In exculsive footage obtained by CBS News, villagers are seen digging up the victims of the Yakaolang massacres.
"They took my father out of our home," Sayid Azizullah said. "They said they would kill him."
They did. Like the others, he was found shot earlier this year, his hands tied behind his back. The Taliban even made an example of some victims by removing the flesh from their skulls.
Human rights officials say Taliban commanders carried out at least 14 systematic massacres since 1997 all part of a brutal campaign to expand their territory.
"There may be an opportunity now, as conditions are changing in Afghanistan, to actually go forward, and arrest and indict these individuals," said human rights analyst Patricia Gossman.
Hazara tribesmen have been targeted again and again. They are Shia Muslims, an interpretation of Islam considered blasphemous by the Taliban.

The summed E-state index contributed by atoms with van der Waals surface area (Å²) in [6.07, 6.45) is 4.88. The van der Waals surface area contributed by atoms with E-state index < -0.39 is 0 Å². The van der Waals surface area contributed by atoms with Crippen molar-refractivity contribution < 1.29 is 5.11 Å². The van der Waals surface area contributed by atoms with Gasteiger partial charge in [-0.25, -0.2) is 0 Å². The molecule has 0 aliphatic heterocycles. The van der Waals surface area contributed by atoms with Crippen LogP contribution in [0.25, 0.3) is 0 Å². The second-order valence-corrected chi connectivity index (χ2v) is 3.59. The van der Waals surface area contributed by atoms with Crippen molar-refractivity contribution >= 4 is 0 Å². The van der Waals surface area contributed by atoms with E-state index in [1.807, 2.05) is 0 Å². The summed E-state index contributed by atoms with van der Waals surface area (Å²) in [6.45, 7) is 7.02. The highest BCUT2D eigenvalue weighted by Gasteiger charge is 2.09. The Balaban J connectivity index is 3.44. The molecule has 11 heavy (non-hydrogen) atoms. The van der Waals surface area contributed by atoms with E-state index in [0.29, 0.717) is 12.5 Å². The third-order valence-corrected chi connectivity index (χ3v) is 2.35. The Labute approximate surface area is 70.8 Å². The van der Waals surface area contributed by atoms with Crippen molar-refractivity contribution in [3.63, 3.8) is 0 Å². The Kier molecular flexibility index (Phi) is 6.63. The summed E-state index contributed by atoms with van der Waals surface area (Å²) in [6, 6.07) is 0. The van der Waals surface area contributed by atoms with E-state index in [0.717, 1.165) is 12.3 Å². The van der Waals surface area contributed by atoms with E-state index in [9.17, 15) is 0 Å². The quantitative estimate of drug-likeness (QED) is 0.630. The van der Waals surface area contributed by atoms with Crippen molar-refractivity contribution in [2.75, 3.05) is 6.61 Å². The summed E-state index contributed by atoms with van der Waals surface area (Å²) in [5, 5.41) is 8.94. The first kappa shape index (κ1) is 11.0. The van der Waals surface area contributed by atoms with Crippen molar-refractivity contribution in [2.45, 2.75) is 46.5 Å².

Thousands of their homes have been torched, as have their markets and their schools.
A Hazara imam's mosque was burnt to the ground. The Taliban even torched Islam's holiest book, the Koran, witnesses said, which is a blasphemous act for Muslims of any kind.
This is the enemy U.S. forces face; its strength is its ruthlessness. As one Shia survivor put it, "You will understand what they are when they come over your borders and attack you."
Muslims are shedding the blood of other Muslims, a tribesman sang. The people of Yakaolang want the killers brought to account.
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